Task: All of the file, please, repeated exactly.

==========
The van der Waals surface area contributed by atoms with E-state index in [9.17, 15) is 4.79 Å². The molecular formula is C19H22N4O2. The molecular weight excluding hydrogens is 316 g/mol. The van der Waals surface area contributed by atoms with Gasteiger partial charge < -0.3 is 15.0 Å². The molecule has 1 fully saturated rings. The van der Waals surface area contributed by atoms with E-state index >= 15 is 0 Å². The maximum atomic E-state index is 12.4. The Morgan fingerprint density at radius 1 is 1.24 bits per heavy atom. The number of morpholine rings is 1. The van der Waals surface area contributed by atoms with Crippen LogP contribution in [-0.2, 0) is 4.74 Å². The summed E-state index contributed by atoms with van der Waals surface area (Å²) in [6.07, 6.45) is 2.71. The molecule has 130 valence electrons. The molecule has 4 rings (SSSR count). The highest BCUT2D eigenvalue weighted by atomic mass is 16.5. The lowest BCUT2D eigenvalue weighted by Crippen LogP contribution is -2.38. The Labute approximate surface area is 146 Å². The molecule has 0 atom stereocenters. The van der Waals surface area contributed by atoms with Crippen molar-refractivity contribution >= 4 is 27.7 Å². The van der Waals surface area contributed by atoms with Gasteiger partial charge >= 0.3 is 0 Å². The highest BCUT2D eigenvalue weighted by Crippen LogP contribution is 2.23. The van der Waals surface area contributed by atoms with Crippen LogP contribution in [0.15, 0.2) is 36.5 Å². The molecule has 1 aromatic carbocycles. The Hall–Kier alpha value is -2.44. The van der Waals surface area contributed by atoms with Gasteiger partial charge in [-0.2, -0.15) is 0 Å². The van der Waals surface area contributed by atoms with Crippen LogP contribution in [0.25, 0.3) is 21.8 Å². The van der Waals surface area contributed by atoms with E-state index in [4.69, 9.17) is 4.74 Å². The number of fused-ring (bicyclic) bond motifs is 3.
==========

The van der Waals surface area contributed by atoms with E-state index in [9.17, 15) is 4.79 Å². The molecular formula is C19H22N4O2. The molecular weight excluding hydrogens is 316 g/mol. The van der Waals surface area contributed by atoms with Gasteiger partial charge < -0.3 is 15.0 Å². The molecule has 1 fully saturated rings. The van der Waals surface area contributed by atoms with E-state index >= 15 is 0 Å². The maximum atomic E-state index is 12.4. The Morgan fingerprint density at radius 1 is 1.24 bits per heavy atom. The number of morpholine rings is 1. The van der Waals surface area contributed by atoms with Crippen LogP contribution in [-0.2, 0) is 4.74 Å². The summed E-state index contributed by atoms with van der Waals surface area (Å²) in [6.07, 6.45) is 2.71. The molecule has 130 valence electrons. The molecule has 4 rings (SSSR count). The highest BCUT2D eigenvalue weighted by atomic mass is 16.5. The lowest BCUT2D eigenvalue weighted by Crippen LogP contribution is -2.38. The Labute approximate surface area is 146 Å². The molecule has 0 atom stereocenters. The van der Waals surface area contributed by atoms with Crippen molar-refractivity contribution >= 4 is 27.7 Å². The van der Waals surface area contributed by atoms with Gasteiger partial charge >= 0.3 is 0 Å². The highest BCUT2D eigenvalue weighted by Crippen LogP contribution is 2.23. The van der Waals surface area contributed by atoms with Crippen LogP contribution in [0.15, 0.2) is 36.5 Å². The molecule has 1 aromatic carbocycles. The Hall–Kier alpha value is -2.44. The van der Waals surface area contributed by atoms with Gasteiger partial charge in [-0.2, -0.15) is 0 Å². The van der Waals surface area contributed by atoms with Crippen LogP contribution in [0.25, 0.3) is 21.8 Å². The van der Waals surface area contributed by atoms with E-state index in [4.69, 9.17) is 4.74 Å². The number of fused-ring (bicyclic) bond motifs is 3.